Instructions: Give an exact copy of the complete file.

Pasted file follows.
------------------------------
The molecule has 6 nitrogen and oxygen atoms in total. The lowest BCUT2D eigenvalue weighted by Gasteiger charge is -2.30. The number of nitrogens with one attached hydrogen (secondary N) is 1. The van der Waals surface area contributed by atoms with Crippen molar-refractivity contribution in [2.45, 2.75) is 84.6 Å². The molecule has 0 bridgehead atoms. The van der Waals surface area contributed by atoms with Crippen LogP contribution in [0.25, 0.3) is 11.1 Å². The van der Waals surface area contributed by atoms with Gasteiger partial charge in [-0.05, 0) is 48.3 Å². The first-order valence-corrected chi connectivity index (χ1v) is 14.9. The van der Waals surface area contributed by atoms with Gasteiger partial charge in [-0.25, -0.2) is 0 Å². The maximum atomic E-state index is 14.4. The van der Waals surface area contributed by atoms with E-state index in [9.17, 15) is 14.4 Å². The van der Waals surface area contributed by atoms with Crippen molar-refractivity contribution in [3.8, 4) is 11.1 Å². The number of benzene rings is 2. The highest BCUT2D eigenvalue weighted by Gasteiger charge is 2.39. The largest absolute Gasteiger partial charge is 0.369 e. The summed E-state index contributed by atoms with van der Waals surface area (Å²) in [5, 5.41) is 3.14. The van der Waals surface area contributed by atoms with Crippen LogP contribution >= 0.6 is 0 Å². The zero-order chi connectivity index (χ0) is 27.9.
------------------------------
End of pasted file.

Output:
The molecule has 6 nitrogen and oxygen atoms in total. The lowest BCUT2D eigenvalue weighted by Gasteiger charge is -2.30. The number of nitrogens with one attached hydrogen (secondary N) is 1. The van der Waals surface area contributed by atoms with Crippen molar-refractivity contribution in [2.45, 2.75) is 84.6 Å². The molecule has 0 bridgehead atoms. The van der Waals surface area contributed by atoms with Crippen LogP contribution in [0.25, 0.3) is 11.1 Å². The van der Waals surface area contributed by atoms with Gasteiger partial charge in [-0.05, 0) is 48.3 Å². The first-order valence-corrected chi connectivity index (χ1v) is 14.9. The van der Waals surface area contributed by atoms with Gasteiger partial charge in [-0.25, -0.2) is 0 Å². The maximum atomic E-state index is 14.4. The van der Waals surface area contributed by atoms with E-state index in [9.17, 15) is 14.4 Å². The van der Waals surface area contributed by atoms with Crippen molar-refractivity contribution in [3.8, 4) is 11.1 Å². The number of benzene rings is 2. The highest BCUT2D eigenvalue weighted by Gasteiger charge is 2.39. The largest absolute Gasteiger partial charge is 0.369 e. The summed E-state index contributed by atoms with van der Waals surface area (Å²) in [5, 5.41) is 3.14. The van der Waals surface area contributed by atoms with Crippen LogP contribution >= 0.6 is 0 Å². The zero-order chi connectivity index (χ0) is 27.9.